24. Swifty, I wish. Here's the miserable truth. A US supplier set up a chassis with a SBC and T5 mounts. They now know that while TH350 and T5 trannies share the same mount, the T5 is an inch further back!!! The net result was the engine was/is too far forward and the water pump pulley touched the radiator and the hood hit the Speedway rams horns. To move the engine back meant redoing basically everything including all the mounts, chassis x member, tailshaft, firewall, trans hump... etc etc.

    Obviously it can't simply be taken back to them to fix.

    So, to solve this situation in the most expedient way, the rad is moving 3/4" forward, hood is being lengthened the same amount and blisters will provide the necessary exhaust clearance. It's the left side that's the worst (furthest forward head), but both sides have to match.

    I wish there was a better reason.
     
  25. swifty
    Joined: Dec 25, 2005
    Posts: 1,799

    swifty
    Member

    Bummer!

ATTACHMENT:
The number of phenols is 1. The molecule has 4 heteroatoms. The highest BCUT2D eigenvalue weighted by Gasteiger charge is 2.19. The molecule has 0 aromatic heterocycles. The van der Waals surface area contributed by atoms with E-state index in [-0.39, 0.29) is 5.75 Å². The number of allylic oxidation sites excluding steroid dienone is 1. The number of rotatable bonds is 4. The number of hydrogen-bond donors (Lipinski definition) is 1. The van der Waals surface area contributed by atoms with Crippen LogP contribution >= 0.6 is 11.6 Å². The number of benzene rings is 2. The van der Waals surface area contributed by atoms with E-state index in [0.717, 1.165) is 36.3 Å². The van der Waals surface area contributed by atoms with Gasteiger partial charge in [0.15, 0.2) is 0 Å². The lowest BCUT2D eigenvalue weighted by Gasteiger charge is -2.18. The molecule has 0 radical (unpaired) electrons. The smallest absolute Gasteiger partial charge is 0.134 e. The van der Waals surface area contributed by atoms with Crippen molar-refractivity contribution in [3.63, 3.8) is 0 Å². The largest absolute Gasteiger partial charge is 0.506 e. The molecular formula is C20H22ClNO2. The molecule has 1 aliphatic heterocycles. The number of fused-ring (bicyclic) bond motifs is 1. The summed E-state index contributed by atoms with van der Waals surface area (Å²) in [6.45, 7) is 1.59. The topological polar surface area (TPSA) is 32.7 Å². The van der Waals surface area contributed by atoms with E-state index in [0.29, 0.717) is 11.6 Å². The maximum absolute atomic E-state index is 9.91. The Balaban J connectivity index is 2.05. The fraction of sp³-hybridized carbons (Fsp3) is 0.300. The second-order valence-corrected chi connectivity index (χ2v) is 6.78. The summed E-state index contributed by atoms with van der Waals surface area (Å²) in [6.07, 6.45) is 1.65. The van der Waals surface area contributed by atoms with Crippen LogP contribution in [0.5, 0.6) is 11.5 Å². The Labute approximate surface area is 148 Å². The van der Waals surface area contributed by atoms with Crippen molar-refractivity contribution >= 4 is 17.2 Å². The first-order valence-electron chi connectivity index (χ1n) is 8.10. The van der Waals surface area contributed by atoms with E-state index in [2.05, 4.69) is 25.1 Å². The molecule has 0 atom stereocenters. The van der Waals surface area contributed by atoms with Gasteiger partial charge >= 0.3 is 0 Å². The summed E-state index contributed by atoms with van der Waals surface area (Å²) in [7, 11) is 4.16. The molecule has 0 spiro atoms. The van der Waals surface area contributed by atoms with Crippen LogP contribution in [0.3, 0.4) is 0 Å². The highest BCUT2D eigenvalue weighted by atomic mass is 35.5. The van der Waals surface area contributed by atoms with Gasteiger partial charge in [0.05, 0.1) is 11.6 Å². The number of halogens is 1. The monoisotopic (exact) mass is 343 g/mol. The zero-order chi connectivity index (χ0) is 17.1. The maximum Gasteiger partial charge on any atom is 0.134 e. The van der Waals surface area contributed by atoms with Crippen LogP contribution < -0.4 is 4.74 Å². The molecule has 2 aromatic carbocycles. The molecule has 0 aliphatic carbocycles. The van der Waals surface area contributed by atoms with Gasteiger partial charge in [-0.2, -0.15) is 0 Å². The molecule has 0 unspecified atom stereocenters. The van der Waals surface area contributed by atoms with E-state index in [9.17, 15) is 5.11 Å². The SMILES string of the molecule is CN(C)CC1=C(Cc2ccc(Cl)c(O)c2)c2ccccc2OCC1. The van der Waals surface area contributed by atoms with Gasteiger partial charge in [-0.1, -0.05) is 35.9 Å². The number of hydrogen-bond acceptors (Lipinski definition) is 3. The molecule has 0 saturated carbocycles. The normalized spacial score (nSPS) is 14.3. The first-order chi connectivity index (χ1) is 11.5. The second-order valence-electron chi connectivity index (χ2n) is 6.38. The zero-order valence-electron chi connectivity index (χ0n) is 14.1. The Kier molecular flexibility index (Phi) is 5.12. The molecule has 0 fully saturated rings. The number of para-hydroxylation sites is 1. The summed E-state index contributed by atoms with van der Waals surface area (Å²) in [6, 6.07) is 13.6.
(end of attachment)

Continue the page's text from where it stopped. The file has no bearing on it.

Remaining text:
You could solve one problem by not running the hood sides but I guess that wrecks the theme of the car
    I am interested in the fact that you will only have 3/4" of clearance from the pulley to the radiator as that is all I have on my 32 and I thought I was cutting it fine. I guess that we have both had to make do with what we had.

    Is it going to be a highboy?
     
  26. Swifty it will be a hiboy and definitely will have hood sides.
     
  27. You shoulda left the woodgrain on it! :)

    Swifty - I heard once, that an inch is as good as a mile. Surely 3/4 of a mile is enough space between the pulley and radiator? If it's not going to move, it won't hit. :)
     
  28. wethebmx
    Joined: May 30, 2006
    Posts: 244

    wethebmx
    Member
    from walnut, ca